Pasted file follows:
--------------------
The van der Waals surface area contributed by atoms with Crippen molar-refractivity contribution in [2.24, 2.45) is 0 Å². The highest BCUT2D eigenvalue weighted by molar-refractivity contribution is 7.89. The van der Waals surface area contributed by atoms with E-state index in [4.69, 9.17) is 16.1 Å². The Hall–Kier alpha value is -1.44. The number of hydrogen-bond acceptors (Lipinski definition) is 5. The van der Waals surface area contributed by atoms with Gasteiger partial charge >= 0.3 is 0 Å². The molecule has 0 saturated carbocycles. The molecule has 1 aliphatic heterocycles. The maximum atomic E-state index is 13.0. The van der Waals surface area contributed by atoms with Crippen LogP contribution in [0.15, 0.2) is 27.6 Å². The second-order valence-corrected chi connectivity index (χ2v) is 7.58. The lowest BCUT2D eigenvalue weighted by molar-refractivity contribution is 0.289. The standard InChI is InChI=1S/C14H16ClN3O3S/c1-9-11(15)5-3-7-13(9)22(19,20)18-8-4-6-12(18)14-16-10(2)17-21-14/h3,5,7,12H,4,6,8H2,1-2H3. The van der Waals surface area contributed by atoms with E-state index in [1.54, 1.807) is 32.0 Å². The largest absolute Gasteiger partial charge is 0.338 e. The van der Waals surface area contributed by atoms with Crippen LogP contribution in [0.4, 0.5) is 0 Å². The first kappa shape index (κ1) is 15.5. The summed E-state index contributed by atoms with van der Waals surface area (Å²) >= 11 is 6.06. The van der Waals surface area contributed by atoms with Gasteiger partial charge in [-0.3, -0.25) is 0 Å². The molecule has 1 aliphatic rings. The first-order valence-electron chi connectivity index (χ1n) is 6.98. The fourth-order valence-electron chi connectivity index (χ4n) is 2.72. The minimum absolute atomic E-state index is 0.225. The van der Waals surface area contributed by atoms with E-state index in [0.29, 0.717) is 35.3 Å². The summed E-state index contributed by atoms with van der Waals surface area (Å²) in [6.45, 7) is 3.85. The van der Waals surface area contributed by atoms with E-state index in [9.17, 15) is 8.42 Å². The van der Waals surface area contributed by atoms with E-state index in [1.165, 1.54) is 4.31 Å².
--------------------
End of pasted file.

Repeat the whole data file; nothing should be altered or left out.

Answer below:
The van der Waals surface area contributed by atoms with Crippen molar-refractivity contribution in [2.24, 2.45) is 0 Å². The highest BCUT2D eigenvalue weighted by molar-refractivity contribution is 7.89. The van der Waals surface area contributed by atoms with E-state index in [4.69, 9.17) is 16.1 Å². The Hall–Kier alpha value is -1.44. The number of hydrogen-bond acceptors (Lipinski definition) is 5. The van der Waals surface area contributed by atoms with Gasteiger partial charge >= 0.3 is 0 Å². The molecule has 0 saturated carbocycles. The molecule has 1 aliphatic heterocycles. The maximum atomic E-state index is 13.0. The van der Waals surface area contributed by atoms with Crippen LogP contribution in [0.15, 0.2) is 27.6 Å². The second-order valence-corrected chi connectivity index (χ2v) is 7.58. The lowest BCUT2D eigenvalue weighted by molar-refractivity contribution is 0.289. The standard InChI is InChI=1S/C14H16ClN3O3S/c1-9-11(15)5-3-7-13(9)22(19,20)18-8-4-6-12(18)14-16-10(2)17-21-14/h3,5,7,12H,4,6,8H2,1-2H3. The van der Waals surface area contributed by atoms with E-state index in [1.54, 1.807) is 32.0 Å². The largest absolute Gasteiger partial charge is 0.338 e. The van der Waals surface area contributed by atoms with Crippen LogP contribution in [0.4, 0.5) is 0 Å². The first kappa shape index (κ1) is 15.5. The summed E-state index contributed by atoms with van der Waals surface area (Å²) >= 11 is 6.06. The van der Waals surface area contributed by atoms with Gasteiger partial charge in [-0.3, -0.25) is 0 Å². The molecule has 1 aliphatic rings. The first-order valence-electron chi connectivity index (χ1n) is 6.98. The fourth-order valence-electron chi connectivity index (χ4n) is 2.72. The minimum absolute atomic E-state index is 0.225. The van der Waals surface area contributed by atoms with E-state index in [0.29, 0.717) is 35.3 Å². The summed E-state index contributed by atoms with van der Waals surface area (Å²) in [6.45, 7) is 3.85. The van der Waals surface area contributed by atoms with E-state index in [9.17, 15) is 8.42 Å². The van der Waals surface area contributed by atoms with E-state index in [1.165, 1.54) is 4.31 Å².